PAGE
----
In his recent blog about training versus educating (Training is Out. Education is In. Are You In or Out?), Gitomer made some interesting points about corporate training which are worthy of further discussion and thought. To begin with, I applaud his emphasis on educating. Educating goes beyond training and changes a person’s mindset. When you focus on educating the objective changes—the goal is more intellectual. You want to provoke thought so that the learning becomes internalized and the resulting behavior change becomes ingrained. I love how Gitomer describes training as something you do with animals…
In today’s complex world, we don’t want to send robots into the field to sell. But we do want intelligent human beings who can sell effectively by getting their customers to think.
Gitomer also aptly describes how training is conducted in most companies—with a focus on doing the bare minimum. Organizations tend to conduct training on their products first and foremost; at least this is my experience. If they do train on how to sell, usually the training only deals with the basics. Those companies who hire reps who aren’t sales people will train them how to sell but this is usually only done as part of new hire training. And those that hire only experienced sales folks tend to share the mindset that “we hire great sales people who know how to sell so we don’t need to provide them with any additional training.”
All the research I’ve read about keeping top of your game confirms that educating and acquiring new behaviors (sharpening the saw) requires repetition and time. It is the way our brains are wired. Malcolm Gladwell refers to this research in his book “Outliers” and concludes that 10,000 hours are required to become world class. This is the same for whatever you do—whether you want to be a world class runner, a musician, a thief, or a sales person.
10,000 hours seems to be the standard. According to Wikipedia, the average work week in the US is 33 hours per week. That means you need over 300 weeks to become expert which is nearly 6 years of working at it (without vacation time). When you compare that to the amount of time devoted to training and the subsequent reinforcement, it seems to highlight a big disconnect. Why do leaders feel that exposure to a new way of selling—whether it is in a 2 hour presentation or an all day event—doesn’t require further reinforcement and follow-up? [If you want to read more about this topic, read my white paper about how training typically dies an early death: “Avoid Death by Training”.]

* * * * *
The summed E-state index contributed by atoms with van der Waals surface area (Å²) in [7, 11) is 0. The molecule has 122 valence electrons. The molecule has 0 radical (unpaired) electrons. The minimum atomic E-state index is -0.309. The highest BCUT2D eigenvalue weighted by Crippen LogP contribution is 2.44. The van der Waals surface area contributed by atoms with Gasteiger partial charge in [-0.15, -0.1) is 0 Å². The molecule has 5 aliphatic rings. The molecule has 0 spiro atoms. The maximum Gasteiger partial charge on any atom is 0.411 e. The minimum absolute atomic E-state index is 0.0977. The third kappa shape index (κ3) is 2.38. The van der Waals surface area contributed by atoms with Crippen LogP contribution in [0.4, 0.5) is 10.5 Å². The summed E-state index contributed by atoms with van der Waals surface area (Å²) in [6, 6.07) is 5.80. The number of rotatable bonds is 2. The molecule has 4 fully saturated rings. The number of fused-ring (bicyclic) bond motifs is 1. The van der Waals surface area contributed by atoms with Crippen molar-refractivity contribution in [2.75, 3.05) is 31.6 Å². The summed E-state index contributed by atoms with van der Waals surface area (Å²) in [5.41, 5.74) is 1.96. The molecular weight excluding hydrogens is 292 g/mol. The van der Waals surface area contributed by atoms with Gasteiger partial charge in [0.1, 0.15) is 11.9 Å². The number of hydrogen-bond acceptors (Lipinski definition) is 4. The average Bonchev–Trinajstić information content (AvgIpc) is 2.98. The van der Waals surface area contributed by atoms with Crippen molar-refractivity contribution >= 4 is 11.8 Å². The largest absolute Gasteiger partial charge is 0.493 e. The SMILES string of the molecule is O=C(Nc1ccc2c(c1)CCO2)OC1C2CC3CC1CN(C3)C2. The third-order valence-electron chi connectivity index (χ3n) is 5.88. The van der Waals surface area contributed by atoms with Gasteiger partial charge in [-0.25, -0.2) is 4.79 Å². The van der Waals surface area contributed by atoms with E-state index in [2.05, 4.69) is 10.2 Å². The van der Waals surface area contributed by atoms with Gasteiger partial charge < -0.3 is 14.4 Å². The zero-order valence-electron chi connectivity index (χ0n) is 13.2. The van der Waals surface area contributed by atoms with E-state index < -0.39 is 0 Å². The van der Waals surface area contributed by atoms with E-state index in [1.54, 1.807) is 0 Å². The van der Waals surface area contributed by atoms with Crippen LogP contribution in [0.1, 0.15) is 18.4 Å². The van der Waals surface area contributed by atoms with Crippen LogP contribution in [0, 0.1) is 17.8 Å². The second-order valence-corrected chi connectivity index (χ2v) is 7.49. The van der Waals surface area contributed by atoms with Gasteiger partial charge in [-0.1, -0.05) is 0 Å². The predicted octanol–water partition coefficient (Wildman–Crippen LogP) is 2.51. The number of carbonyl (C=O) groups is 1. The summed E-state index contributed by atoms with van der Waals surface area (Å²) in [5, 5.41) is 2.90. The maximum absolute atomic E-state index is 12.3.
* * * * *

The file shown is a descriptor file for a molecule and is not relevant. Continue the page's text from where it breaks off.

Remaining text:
Gitomer also cites the need for furthering communication skills. In the business world…and especially in selling, words are the armamentaria of any sales person. Most folks tend to underestimate their power. Words can make us seethe with anger or weep with joy. Words are so powerful that you can create interest or resistance in as little as 20 seconds (when you begin your sales conversation).
Although the points that Gitomer makes in his blog may seem like common sense, it is important to revisit some of these key points. It serves as a good reminder of how we should be spending our time so we can be more productive and more effective. It is true that as humans we tend to require reminders of what is important and what to keep top of mind. Let this blog (and Gitomer’s) provide that reminder and give you some food for thought.